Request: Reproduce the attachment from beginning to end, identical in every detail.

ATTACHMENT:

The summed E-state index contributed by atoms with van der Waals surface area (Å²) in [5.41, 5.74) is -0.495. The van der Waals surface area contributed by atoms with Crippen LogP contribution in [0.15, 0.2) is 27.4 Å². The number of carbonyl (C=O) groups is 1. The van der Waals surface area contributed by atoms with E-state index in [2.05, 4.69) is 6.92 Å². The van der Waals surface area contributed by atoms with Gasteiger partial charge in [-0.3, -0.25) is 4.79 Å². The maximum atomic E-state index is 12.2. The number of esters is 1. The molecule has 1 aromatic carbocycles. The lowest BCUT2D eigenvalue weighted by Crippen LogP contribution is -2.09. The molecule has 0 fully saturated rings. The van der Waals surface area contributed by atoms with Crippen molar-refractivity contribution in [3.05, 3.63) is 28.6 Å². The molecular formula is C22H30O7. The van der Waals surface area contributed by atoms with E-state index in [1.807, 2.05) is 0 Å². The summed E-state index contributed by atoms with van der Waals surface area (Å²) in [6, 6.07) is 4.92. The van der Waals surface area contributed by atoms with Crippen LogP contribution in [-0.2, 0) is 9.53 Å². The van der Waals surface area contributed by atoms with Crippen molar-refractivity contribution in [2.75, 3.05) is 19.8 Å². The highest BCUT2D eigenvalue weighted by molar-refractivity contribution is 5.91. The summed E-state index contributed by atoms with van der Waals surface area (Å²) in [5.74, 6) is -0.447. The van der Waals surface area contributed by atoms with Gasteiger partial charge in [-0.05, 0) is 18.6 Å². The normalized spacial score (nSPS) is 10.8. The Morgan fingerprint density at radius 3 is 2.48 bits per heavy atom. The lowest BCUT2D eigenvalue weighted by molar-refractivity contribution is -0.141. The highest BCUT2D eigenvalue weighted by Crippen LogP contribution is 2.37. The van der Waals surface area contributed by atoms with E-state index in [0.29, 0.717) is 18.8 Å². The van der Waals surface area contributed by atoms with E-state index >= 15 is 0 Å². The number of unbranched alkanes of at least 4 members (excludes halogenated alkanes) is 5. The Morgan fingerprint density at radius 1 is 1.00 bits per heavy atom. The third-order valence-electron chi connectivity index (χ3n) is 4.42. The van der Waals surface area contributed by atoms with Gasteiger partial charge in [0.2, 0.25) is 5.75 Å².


The summed E-state index contributed by atoms with van der Waals surface area (Å²) in [5.41, 5.74) is -0.495. The van der Waals surface area contributed by atoms with Crippen LogP contribution in [0.15, 0.2) is 27.4 Å². The number of carbonyl (C=O) groups is 1. The van der Waals surface area contributed by atoms with E-state index in [2.05, 4.69) is 6.92 Å². The van der Waals surface area contributed by atoms with Gasteiger partial charge in [-0.3, -0.25) is 4.79 Å². The maximum atomic E-state index is 12.2. The number of esters is 1. The molecule has 1 aromatic carbocycles. The lowest BCUT2D eigenvalue weighted by Crippen LogP contribution is -2.09. The molecule has 0 fully saturated rings. The van der Waals surface area contributed by atoms with Crippen molar-refractivity contribution in [3.05, 3.63) is 28.6 Å². The molecular formula is C22H30O7. The van der Waals surface area contributed by atoms with E-state index in [1.807, 2.05) is 0 Å². The summed E-state index contributed by atoms with van der Waals surface area (Å²) in [6, 6.07) is 4.92. The van der Waals surface area contributed by atoms with Crippen LogP contribution in [-0.2, 0) is 9.53 Å². The van der Waals surface area contributed by atoms with Crippen molar-refractivity contribution in [2.75, 3.05) is 19.8 Å². The highest BCUT2D eigenvalue weighted by molar-refractivity contribution is 5.91. The summed E-state index contributed by atoms with van der Waals surface area (Å²) in [5.74, 6) is -0.447. The van der Waals surface area contributed by atoms with Gasteiger partial charge in [-0.05, 0) is 18.6 Å². The normalized spacial score (nSPS) is 10.8. The Morgan fingerprint density at radius 3 is 2.48 bits per heavy atom. The lowest BCUT2D eigenvalue weighted by molar-refractivity contribution is -0.141. The highest BCUT2D eigenvalue weighted by Crippen LogP contribution is 2.37. The van der Waals surface area contributed by atoms with E-state index in [0.29, 0.717) is 18.8 Å². The van der Waals surface area contributed by atoms with E-state index >= 15 is 0 Å². The number of unbranched alkanes of at least 4 members (excludes halogenated alkanes) is 5. The Morgan fingerprint density at radius 1 is 1.00 bits per heavy atom. The third-order valence-electron chi connectivity index (χ3n) is 4.42. The van der Waals surface area contributed by atoms with Gasteiger partial charge in [0.2, 0.25) is 5.75 Å².